Universities build better futures

More than half of today’s U.S. economic growth comes from innovation industries that barely existed 10 years ago. Intense global competition continues to create knowledge and new jobs in tomorrow’s industries. It’s why countries like India are investing billions to build 1,000 new universities in this decade, and it’s why U.S. states all invest in their own research universities.

What level of return on investment is Virginia getting for its contributions to university research? One objective measure is the recently released National Science Foundation survey of all national universities, reporting the amount of funds invested by the state and the amount of federal funding obtained and spent on research at each university.

The University of Virginia conducted research supported by more than $240 million in federal research funds in fiscal year 2012. The next five Virginia institutions in federal funding expenditures are Virginia Tech ($184 million), Virginia Commonwealth University ($142 million), George Mason University ($64 million), Old Dominion University ($39 million) and the College of William and Mary ($33 million).

Why is federal funding important? It represents a long-term investment, based on careful peer review and judgment by the world’s leading scientists and experts in all fields. When a Virginia faculty member wins a federal grant, it is usually in competition with about 120 other competitors from around the nation — the same level of achievement as winning a national championship in NCAA Division I football. Winning on a playing field like this provides tremendous leverage to state taxpayer dollars, bringing new funds and know-how into the state.

How good is the leverage? To find out, we compared the level of state funding for research to the level of federalresearch funding. For U.Va., the leverage is $44 of federal research funding for every $1 of state money. This provides a 44-1 return on the state’s investment. The average return on investment for the next five highest-leverage universities in the commonwealth is a healthy 16-1, with George Mason next highest at 40-1, VCU at 16-1, W&M at 13-1, ODU at 7-1 and Virginia Tech at 2-1.

Who else puts up competitive numbers in the national innovation competition? Stanford University is everyone’s perennial innovation favorite. Its leverage is 17-1.

How does this “win” pay off for the commonwealth? The research performed by Virginia universities and colleges creates knowledge. This knowledge is put to work in computer chips that power mobile phones and data centers, vaccines to prevent Lyme disease, high-speed Internet connections for rural Virginians, solar power that lowers energy bills, data analytics for businesses and color-matching software for the next Jurassic Park movie production.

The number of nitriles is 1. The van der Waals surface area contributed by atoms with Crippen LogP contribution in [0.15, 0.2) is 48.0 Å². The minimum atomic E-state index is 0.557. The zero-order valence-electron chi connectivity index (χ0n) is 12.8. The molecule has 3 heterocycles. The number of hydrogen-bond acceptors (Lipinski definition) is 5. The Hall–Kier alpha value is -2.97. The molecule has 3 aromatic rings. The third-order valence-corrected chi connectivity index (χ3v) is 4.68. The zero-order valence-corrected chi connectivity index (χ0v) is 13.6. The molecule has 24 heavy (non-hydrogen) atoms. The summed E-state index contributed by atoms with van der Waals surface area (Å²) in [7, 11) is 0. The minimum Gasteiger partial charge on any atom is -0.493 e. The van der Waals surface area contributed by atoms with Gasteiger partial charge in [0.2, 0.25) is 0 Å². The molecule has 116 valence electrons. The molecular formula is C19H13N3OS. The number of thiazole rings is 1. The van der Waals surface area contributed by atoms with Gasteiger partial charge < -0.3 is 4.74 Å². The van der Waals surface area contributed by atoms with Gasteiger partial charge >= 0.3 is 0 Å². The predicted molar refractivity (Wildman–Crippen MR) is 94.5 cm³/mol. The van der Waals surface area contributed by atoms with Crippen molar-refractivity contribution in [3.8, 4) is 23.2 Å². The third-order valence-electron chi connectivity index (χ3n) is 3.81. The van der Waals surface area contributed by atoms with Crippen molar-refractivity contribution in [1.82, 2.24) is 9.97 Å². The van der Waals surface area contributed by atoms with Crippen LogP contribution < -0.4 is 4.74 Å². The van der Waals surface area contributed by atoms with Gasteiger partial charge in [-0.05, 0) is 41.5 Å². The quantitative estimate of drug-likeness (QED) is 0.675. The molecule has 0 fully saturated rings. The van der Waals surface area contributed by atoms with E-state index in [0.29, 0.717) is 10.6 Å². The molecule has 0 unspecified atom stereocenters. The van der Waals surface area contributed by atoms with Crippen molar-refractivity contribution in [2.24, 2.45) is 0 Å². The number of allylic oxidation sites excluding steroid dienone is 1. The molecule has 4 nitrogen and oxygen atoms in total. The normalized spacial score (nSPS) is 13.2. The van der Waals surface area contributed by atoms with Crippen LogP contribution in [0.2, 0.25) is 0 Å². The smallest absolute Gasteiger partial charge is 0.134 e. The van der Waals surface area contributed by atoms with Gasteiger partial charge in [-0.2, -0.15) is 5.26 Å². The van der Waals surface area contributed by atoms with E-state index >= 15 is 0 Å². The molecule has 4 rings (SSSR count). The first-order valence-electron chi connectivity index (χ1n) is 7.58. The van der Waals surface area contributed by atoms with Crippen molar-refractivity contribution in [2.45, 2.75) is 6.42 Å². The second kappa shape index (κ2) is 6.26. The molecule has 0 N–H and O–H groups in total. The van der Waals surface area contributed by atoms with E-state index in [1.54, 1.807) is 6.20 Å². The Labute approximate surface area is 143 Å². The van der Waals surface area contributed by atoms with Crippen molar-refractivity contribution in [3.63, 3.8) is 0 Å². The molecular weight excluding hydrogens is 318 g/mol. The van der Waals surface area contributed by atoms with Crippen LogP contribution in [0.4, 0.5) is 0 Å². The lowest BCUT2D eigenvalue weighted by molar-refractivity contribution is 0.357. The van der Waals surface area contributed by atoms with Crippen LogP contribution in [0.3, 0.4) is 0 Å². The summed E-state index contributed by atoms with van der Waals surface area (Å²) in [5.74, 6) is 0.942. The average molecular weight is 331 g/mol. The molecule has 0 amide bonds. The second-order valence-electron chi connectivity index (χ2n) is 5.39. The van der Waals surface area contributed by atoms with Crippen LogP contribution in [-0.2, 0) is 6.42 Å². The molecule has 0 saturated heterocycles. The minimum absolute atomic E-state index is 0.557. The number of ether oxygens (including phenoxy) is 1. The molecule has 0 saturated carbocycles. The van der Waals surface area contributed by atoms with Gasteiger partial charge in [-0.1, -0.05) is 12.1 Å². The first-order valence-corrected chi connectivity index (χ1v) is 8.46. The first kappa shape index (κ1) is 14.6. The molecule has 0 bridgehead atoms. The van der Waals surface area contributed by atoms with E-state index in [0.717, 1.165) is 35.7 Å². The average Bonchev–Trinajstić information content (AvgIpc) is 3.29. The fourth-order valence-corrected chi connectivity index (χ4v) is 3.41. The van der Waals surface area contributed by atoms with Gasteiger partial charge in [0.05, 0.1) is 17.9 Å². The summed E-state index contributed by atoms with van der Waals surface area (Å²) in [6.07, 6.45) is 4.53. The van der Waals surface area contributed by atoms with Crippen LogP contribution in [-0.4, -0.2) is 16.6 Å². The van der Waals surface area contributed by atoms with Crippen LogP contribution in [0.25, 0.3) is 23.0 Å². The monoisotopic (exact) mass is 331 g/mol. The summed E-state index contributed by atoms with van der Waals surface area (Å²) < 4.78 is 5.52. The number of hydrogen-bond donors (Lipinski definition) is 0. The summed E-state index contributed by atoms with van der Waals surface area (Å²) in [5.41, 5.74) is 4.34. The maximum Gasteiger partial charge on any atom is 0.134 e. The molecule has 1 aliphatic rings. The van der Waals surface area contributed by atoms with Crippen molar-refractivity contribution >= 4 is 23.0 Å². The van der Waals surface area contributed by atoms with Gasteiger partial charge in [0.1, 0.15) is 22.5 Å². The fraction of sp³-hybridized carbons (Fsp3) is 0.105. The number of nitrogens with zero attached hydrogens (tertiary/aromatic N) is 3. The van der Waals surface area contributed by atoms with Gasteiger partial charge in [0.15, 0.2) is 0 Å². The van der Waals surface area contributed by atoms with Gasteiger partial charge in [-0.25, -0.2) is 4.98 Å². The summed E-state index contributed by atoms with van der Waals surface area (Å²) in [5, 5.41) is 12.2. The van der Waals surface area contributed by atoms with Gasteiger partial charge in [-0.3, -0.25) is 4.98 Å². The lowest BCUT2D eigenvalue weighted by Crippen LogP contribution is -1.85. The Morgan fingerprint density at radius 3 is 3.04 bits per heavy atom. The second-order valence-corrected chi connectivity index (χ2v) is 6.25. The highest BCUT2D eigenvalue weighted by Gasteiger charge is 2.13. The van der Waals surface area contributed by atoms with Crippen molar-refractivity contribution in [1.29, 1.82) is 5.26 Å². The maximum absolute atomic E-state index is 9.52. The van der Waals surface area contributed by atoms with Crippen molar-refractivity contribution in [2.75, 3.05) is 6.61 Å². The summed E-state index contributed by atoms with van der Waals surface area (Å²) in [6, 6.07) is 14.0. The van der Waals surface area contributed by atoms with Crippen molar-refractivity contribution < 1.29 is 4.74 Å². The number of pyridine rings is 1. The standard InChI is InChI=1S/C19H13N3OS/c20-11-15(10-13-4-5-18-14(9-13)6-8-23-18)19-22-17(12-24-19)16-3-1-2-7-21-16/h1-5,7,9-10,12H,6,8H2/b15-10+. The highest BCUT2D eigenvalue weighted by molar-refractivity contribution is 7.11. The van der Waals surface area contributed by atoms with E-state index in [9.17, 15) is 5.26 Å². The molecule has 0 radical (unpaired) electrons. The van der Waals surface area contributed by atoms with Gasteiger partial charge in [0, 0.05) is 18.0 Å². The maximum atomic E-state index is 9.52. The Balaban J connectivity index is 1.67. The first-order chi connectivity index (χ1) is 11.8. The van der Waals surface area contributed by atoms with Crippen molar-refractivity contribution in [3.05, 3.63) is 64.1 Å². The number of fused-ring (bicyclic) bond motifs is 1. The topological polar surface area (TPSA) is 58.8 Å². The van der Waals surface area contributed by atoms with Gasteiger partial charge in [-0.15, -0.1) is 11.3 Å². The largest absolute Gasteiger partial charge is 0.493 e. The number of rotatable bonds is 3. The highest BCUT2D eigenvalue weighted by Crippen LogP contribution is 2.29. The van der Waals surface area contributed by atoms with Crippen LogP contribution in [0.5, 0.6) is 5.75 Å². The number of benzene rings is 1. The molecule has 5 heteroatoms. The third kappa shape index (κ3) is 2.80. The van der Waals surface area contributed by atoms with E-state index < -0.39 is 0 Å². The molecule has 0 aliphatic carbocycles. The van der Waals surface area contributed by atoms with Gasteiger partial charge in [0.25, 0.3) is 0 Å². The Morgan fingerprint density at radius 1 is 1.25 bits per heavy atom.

Data centers that process credit card records and massive amounts of Internet data use many computer chips and get very hot, requiring significant energy to cool them. A new university innovation in chip-cooling technology will cool 10 times better than today’s technology, reducing costs to consumers here and everywhere in the world served by data centers.

Some Virginians today are becoming hesitant to take their children for hikes in the parks and forests of the commonwealth due to the rising threat of Lyme disease. New university research is developing an effective vaccine for this dangerous disease, offering citizens new confidence to safely enjoy the outdoors.

Many rural areas of the state with mountainous terrain cannot join the Internet and knowledge economy because they lack adequate bandwidth on their Internet connections — often called the “last mile” challenge. University research is constructing software defined radios that will support multiuse transceiver stations in rural areas. The results could help ensure high-speed connectivity for all, opening new jobs and new avocations to every Virginian.

Data analytics companies in Virginia cannot hire enough trained data science specialists, limiting overall economic output in the state. University research and education programs in data sciences are producing more people trained in this important field — and finding new ways to create value from the huge amounts of data being produced in every industry.

Over time, U.Va.-affiliated ventures have created 862 new jobs, with 421 of them in the region. The ventures have created342 products that are either on the market or in development. All the other research institutions in the state produce similar economic results for their regions.

What’s the value of higher education to the people of Virginia? It is winning the innovation competition — competing well on this playing field — every year. This is the only way to ensure that future Virginians will be leaders in innovation, education and job creation for the new global economy.

Investing in university research is one of the best ways to leverage our limited state funds, because it benefits everyone when we play in this competition. When Virginia research wins, we all win.

Tom Skalak is vice president for research at the University of Virginia.